Primary Immunodeficiency (PI) is a set of more than 80 hereditary disorders
caused by a defect in one or more genes responsible for the development of
key components of the human immune system. It afflicts over 500,000 Americans
(one in every 500) mostly children. PI affects more children than childhood
leukemia and lymphoma combined. PI, when not
addressed immediately, can leave a patient vulnerable to prolonged
illness, permanent organ damage and in more severe cases, death.
Since PI does not
have unique symptoms, no one is sure how many cases go undiagnosed for
long periods of time, but it is estimated that there are another 500,000
PI presents itself
in the symptoms of 'ordinary' childhood illnesses such as sinus and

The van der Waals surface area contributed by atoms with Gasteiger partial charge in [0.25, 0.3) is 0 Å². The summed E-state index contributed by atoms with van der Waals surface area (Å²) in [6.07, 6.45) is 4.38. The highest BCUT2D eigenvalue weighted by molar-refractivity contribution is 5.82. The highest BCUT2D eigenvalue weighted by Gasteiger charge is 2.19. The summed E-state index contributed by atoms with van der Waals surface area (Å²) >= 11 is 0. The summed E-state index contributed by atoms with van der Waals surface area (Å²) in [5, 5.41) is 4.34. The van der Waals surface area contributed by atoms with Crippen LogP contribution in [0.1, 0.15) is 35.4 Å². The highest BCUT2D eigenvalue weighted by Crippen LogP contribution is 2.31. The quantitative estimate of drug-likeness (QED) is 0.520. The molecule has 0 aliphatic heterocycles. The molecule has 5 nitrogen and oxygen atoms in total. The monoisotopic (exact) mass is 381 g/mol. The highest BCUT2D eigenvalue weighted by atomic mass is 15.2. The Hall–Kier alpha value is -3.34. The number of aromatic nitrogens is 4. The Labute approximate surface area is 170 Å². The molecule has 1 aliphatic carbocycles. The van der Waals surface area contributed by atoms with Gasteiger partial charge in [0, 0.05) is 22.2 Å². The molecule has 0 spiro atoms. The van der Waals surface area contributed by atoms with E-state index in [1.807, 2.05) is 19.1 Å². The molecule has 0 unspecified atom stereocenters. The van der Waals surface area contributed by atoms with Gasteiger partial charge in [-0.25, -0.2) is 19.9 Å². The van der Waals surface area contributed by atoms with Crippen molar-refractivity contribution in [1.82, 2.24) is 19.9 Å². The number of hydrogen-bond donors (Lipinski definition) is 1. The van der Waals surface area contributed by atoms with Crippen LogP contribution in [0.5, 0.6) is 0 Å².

ear infections, pneumonia, flu, bronchitis and high fevers. The
condition can be overlooked or misdiagnosed as an allergy or common
infection found among newborns such as asthma or bronchitis. Often,
physicians treat each ailment without addressing the underlying cause.
The diseases range in severity from chronic sinusitis to SCIDS, the
so-called 'Bubble Boy' disease.
Click here to learn more about Primary Immunodeficiency.
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